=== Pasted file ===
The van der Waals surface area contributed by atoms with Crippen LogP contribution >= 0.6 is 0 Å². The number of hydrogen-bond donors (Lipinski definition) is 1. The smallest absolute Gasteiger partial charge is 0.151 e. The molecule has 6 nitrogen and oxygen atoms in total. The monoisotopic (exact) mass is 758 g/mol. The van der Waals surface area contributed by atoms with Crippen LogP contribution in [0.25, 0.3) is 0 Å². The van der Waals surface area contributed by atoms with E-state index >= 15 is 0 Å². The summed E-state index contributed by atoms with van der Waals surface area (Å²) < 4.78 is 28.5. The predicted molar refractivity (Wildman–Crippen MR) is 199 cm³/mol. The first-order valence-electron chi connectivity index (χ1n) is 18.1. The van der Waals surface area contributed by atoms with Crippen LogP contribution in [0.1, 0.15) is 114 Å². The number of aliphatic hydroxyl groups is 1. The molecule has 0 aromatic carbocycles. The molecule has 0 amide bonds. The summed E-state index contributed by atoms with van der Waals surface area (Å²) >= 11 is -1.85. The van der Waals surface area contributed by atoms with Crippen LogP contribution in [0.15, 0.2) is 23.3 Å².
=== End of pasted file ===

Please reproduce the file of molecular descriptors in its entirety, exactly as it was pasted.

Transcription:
The van der Waals surface area contributed by atoms with Crippen LogP contribution >= 0.6 is 0 Å². The number of hydrogen-bond donors (Lipinski definition) is 1. The smallest absolute Gasteiger partial charge is 0.151 e. The molecule has 6 nitrogen and oxygen atoms in total. The monoisotopic (exact) mass is 758 g/mol. The van der Waals surface area contributed by atoms with Crippen LogP contribution in [0.25, 0.3) is 0 Å². The van der Waals surface area contributed by atoms with E-state index >= 15 is 0 Å². The summed E-state index contributed by atoms with van der Waals surface area (Å²) < 4.78 is 28.5. The predicted molar refractivity (Wildman–Crippen MR) is 199 cm³/mol. The first-order valence-electron chi connectivity index (χ1n) is 18.1. The van der Waals surface area contributed by atoms with Crippen LogP contribution in [0.1, 0.15) is 114 Å². The number of aliphatic hydroxyl groups is 1. The molecule has 0 aromatic carbocycles. The molecule has 0 amide bonds. The summed E-state index contributed by atoms with van der Waals surface area (Å²) >= 11 is -1.85. The van der Waals surface area contributed by atoms with Crippen LogP contribution in [0.15, 0.2) is 23.3 Å².